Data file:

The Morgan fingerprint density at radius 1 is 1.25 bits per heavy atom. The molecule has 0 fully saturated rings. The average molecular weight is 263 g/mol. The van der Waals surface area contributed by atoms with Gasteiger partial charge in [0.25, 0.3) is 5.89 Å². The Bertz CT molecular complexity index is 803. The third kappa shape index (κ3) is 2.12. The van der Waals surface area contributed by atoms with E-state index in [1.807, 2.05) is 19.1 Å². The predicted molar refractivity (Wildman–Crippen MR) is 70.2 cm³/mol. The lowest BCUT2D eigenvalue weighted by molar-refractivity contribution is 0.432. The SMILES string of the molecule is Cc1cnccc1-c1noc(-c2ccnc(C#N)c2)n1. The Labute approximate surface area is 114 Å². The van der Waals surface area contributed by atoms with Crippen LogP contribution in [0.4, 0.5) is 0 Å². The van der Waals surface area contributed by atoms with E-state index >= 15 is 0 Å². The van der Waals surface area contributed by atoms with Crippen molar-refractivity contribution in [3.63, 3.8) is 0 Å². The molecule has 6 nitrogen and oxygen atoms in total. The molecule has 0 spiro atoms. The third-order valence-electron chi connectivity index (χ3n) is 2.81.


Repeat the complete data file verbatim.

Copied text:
The Morgan fingerprint density at radius 1 is 1.25 bits per heavy atom. The molecule has 0 fully saturated rings. The average molecular weight is 263 g/mol. The van der Waals surface area contributed by atoms with Gasteiger partial charge in [0.25, 0.3) is 5.89 Å². The Bertz CT molecular complexity index is 803. The third kappa shape index (κ3) is 2.12. The van der Waals surface area contributed by atoms with E-state index in [1.807, 2.05) is 19.1 Å². The predicted molar refractivity (Wildman–Crippen MR) is 70.2 cm³/mol. The lowest BCUT2D eigenvalue weighted by molar-refractivity contribution is 0.432. The SMILES string of the molecule is Cc1cnccc1-c1noc(-c2ccnc(C#N)c2)n1. The Labute approximate surface area is 114 Å². The van der Waals surface area contributed by atoms with Crippen LogP contribution in [0.4, 0.5) is 0 Å². The van der Waals surface area contributed by atoms with E-state index >= 15 is 0 Å². The van der Waals surface area contributed by atoms with Crippen molar-refractivity contribution in [3.63, 3.8) is 0 Å². The molecule has 6 nitrogen and oxygen atoms in total. The molecule has 0 spiro atoms. The third-order valence-electron chi connectivity index (χ3n) is 2.81.